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ARCHIVED - Implementation Guidelines for Part 8 of the Canadian Environmental Protection Act, 1999 – Environmental Emergency Plans

7.0 Public Access to Submitted Notices and Declarations

Regulatees will have the option of submitting the required information in hard copy or electronically. Unfortunately, electronic signatures are not available at this time; therefore, a copy of the notice/declaration must be signed by an authorized official designated by the regulatees concerned and sent to the appropriate Environment Canada Regional Office (see Appendix 6). Once reviewed, the notices/declarations (minus any sensitive information) will be posted on the CEPA Registry, where they will be available to the public. However, in concert with the Canadian Security Intelligence Service, steps will be taken to manage the sensitive information in a way that does not place Canadians at risk through access to such information by potential criminal or terrorist elements.

Any person submitting information to the Minister is entitled to submit a request under section 313 of CEPA 1999 that specific information be treated as confidential. All such requests will be reviewed under the provisions of sections 315 to 321 of CEPA 1999 and section 20 of the Access to Information Act. Note, however, that sections 315 to 321 of CEPA 1999 authorize the Minister of the Environment to release information covered by section 20(1) of the Access to Information Act in some circumstances.

The following excerpt from the Access to Information Act provides guidance as to the type of third-party information that might be considered confidential business information:

20(1) Subject to this section, the head of a government institution shall refuse to disclose any record requested under this Act that contains:

  1. trade secrets of a third party;
  2. financial, commercial, scientific or technical information that is confidential information supplied to a government institution by a third party and is treated consistently in a confidential manner by a third party;
  3. information the disclosure of which could reasonably be expected to result in material financial loss or gain to, or could reasonably be expected to prejudice the competitive position of, a third party;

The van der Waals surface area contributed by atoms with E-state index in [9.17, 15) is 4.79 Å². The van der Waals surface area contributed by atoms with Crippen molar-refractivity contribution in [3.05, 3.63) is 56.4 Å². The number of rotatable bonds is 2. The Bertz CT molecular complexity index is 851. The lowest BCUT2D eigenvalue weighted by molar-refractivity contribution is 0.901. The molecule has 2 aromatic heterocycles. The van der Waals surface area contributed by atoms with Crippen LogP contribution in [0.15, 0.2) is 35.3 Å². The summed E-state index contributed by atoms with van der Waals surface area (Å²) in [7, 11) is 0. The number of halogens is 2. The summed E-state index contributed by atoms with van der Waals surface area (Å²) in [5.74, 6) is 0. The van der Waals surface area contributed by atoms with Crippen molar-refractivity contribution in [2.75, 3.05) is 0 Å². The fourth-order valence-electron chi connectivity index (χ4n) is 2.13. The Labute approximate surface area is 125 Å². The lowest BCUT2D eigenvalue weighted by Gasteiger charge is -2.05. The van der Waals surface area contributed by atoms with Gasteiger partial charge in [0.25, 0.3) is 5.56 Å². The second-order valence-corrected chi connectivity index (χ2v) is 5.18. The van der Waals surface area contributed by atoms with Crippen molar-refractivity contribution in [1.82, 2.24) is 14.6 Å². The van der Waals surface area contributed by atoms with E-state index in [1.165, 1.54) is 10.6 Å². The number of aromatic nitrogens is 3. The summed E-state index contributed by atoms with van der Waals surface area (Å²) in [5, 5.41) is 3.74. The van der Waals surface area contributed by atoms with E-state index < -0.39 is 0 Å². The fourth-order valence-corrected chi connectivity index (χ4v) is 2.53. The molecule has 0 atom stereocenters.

4. information the disclosure of which could reasonably be expected to interfere with contractual or other negotiations of a third party.

As per the authorities under section 313 of CEPA 1999, most of the information submitted under the Environmental Emergency Regulations and section 199 requirements will be publicly available on the CEPA Registry. This is consistent with the government's commitment under CEPA 1999 to provide Canadians with increased access to information and more opportunities for input before decisions are made. However, in order to comply with existing federal legislation related to confidential business information and national security considerations, some detailed information about chemical substances, such as the exact quantities and location of the chemicals, may not necessarily be released to the public.

Arrangements are put in place to ensure that even sensitive information that is classified for either confidential business information or national security reasons will be accessible, to the extent legally permissible, by first responders on a need-to-know basis. Regulatees who are subject to the Environmental Emergency Regulations will be encouraged to work with local emergency response personnel and community groups in preparing and implementing their environmental emergency plans.

Both the Green Lane and the CEPA Registry are Internet-based and publicly accessible. The CEPA Registry is a comprehensive on-line source of public information relating to activities under CEPA 1999. The Registry contains factual information about CEPA-related activities and provides a source of current information on CEPA 1999 instruments and a directory of consultation opportunities and contacts. It also enables the public to monitor proposed Regulations and Orders from their initial publication in Part 1 of the Canada Gazette through public consultations and their final publication in Part 2 of the Canada Gazette.

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